According to the department of agriculture, land reform and rural development (DALRRD), poultry lovers in the Western Cape have nothing to fear. This follows growing concern amongst consumers that commercially produced poultry meat and eggs are not safe to eat because of the ongoing outbreak of an avian influenza strain in the province.
An outbreak of high pathogenicity avian influenza (HPAI), or bird flu, a highly contagious viral disease that affects both domestic and wild birds, has been confirmed on five commercial chicken farms in the province.
However, Reggie Ngcobo, spokesperson for the national department of agriculture, assured consumers that the bird disease poses no threat to the meat and eggs bought at retail markets.
“All affected farms have been immediately placed under quarantine and no live birds and eggs are allowed to be removed from the farms.
“The department would like to reassure consumers that commercial poultry meat and eggs are safe to eat. Care should however be taken when preparing food to avoid other food-borne pathogens,” Ngcobo cautioned.
He explained that birds infected with avian influenza get sick fairly quickly and die.
Spar bird flu notice
In the meantime, a single picture of a customer notice in what appears to be a Spar outlet has caused widespread panic. The picture, which has since gone viral, shows a Spar-branded notice informing customers that all egg promotions have been cancelled due to the bird flu outbreak.
However, Ngcobo said that generally the first sign of sick animals, including birds, is a drop in production, meaning that sick birds will produce very few (if any) eggs.
“This, together with the added mitigation of placing farms under quarantine, means no eggs from infected properties will make their way to shelves.”
Furthermore, a Spar owner in Strand near Cape Town, told Food For Mzansi that their store experienced no shortages in eggs from suppliers. The Spar owner said a notice of that kind required management sign-off from their head office and is therefore either fake or an old picture.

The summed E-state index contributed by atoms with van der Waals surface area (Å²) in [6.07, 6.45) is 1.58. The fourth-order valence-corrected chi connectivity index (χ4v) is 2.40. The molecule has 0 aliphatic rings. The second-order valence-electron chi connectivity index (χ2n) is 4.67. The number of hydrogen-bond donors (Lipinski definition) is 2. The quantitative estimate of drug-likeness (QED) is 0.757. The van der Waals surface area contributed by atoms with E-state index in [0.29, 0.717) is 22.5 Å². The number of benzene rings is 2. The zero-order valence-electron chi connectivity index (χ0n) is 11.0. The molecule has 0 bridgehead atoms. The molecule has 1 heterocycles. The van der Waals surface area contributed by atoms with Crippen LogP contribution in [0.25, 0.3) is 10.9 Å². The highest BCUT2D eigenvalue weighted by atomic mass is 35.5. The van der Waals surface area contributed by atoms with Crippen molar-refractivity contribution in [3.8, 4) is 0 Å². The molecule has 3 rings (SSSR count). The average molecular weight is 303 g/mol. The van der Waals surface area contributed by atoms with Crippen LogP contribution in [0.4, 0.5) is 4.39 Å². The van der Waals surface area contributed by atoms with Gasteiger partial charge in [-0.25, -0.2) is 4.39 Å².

Dr Lucia Anelich, a Pretoria-based microbiologist, also assured the public that the H5N1 influenza virus will not affect humans.
“Avian influenza is a virus that affects the animal. It, therefore, has an impact on only the bird and is not transmitted to humans. Some viruses can be transmitted to humans from animals, but avian influenza is not one of them.
“Therefore, consuming properly cooked chicken and chicken products during the outbreak is perfectly safe,” said Anelich.
Bird flu is a growing concern
Avian influenza is the biggest poultry health concern at the moment.
According to the South African Poultry Association, 3.8 million poultry and other commercially reared birds have been lost to bird flu outbreaks of the H5N1 strain in 93 locations across the country since March 2021.
Experts predict that bird flu may be the major factor affecting South Africa’s poultry imports this year and are calling for anti-dumping duties to be imposed to combat what the industry refers to as unfair trade.
There is also growing calls for a vaccine to be developed for the current bird flu strain. However, experts say the local industry could wait between two and five years before a vaccine becomes a reality in South Africa.
This is given how long the product approval and registration process normally takes.
According to Dr Mpho Maja, director of animal health at the DALRRD, a detailed vaccination protocol, including tracing and the controlled use of the vaccine, a surveillance protocol for vaccinated flocks and an eventual exit strategy must be in place before HPAI vaccination can commence in South Africa.
Strict biosecurity measures
For now, government and role players are calling on farmers to adhere to stringent biosecurity measures.
“We strongly encourage all poultry farmers including those with birds kept as a hobby or for zoo purposes, to adhere to strict biosecurity measures to prevent the introduction of HPAI,” Ngcobo advised.
Farmers and individuals are also urged to report any suspected outbreak to the responsible private or state veterinarian.
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